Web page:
Here at Translators Family, we spend a lot of time praising the virtues of translators – and rightly so. If there were no translators, there would be no translation agencies – in fact, there would be no translation at all. The businesses of the world would be locked into a single language forever and ever. A terrifying thought, we’re sure you’ll agree. But as important as translators are, their job simply wouldn’t be possible without the support of another key role – the project manager. These are the people we want to talk about today.
Another theme we talk about a lot is the idea that translation is a business just like any other. Bearing that in mind, we can say with some confidence that if you’ve come from the business world to read this, you probably already know the kinds of things that a project manager tends to be involved in. It’s true that, whatever the industry, a PM’s job will always cover a few general areas. They act as a bridge between the project team and the outside world, prioritise tasks, allocate resources, manage scheduling and take care of other administrative and organisational issues. And if we’re talking more specifically about the translation industry, yes, a project manager’s job does meet all of these criteria – in the abstract. But in practice there’s a little more to it than that, because the specifics of translation work mean that certain specialist skills are required. Without them – without a good project manager, in other words – a translation project could falter or even fail entirely.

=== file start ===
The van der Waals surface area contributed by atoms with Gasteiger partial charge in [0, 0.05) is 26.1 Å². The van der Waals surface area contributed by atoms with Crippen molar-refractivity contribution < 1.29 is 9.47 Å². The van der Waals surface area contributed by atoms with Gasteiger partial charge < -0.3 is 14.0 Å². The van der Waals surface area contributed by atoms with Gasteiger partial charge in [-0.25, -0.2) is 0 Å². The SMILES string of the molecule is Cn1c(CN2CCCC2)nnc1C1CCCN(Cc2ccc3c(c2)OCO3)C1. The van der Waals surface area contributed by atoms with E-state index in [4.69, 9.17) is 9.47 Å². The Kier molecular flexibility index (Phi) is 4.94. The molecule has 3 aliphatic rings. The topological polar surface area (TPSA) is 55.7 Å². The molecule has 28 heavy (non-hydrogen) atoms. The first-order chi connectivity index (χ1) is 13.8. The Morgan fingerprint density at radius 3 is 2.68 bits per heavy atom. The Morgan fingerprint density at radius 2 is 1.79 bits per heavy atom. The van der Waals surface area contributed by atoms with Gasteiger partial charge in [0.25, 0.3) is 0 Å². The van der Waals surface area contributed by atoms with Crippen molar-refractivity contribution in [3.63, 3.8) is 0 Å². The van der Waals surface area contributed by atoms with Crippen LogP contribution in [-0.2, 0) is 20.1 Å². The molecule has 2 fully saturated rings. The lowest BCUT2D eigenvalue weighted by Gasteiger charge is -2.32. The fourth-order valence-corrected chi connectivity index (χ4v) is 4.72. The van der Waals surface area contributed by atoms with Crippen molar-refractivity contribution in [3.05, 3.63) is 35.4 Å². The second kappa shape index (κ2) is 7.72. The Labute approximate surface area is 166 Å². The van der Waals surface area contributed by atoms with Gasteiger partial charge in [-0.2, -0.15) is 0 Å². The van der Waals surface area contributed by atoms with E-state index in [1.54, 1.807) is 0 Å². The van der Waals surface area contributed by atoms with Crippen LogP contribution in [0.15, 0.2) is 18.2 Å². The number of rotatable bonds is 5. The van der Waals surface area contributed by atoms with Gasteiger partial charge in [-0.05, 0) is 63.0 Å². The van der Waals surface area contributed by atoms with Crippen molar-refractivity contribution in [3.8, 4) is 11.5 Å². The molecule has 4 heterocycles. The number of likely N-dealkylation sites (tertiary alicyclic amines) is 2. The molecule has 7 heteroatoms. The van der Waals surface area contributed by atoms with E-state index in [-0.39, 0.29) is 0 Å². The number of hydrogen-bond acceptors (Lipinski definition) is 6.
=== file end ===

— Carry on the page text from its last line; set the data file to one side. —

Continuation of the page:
So what does a translation project manager (or PM) do? We can answer this question by working through a hypothetical example project. First, the PM receives an enquiry from a client in the engineering sector. There’s a training manual that needs to be translated from Polish to Ukrainian: can it be done? The PM discusses the situation with the client, identifying things like the client’s budget, the source and target language, and the expected deadline. If the agency offers any additional services, such as layout and desktop publishing or extra QA steps, the PM may also offer these to the client. For this step, then, the PM needs a good mixture of soft skills such as sales and customer relations expertise, coupled with a deep understanding of the translation process that allows them to determine whether or not the client’s expectations are realistic – and, if necessary, to work productively with the client to adjust those expectations as required.
Once the job is confirmed, the next step is to find the right translator for the job. A PM working for a professional agency will likely have a database of hundreds or even thousands of freelance translators at their fingertips. Every one of those translators will have their own specialist subjects and distinct qualifications, so the PM’s job is to sift through all of these names to find the perfect match. In this case, our PM is looking for someone whose source language is Polish, whose target language is Ukrainian, and who has as much experience as possible with engineering-related texts. And if that perfect translator isn’t in the database yet, the PM will need strong research skills to find them – and then they’ll need to put those negotiation skills to work again, in order to agree a rate that suits both the translator and the client. At this point, the PM should also clearly communicate all of the client’s expectations so that the translator understands exactly what’s required.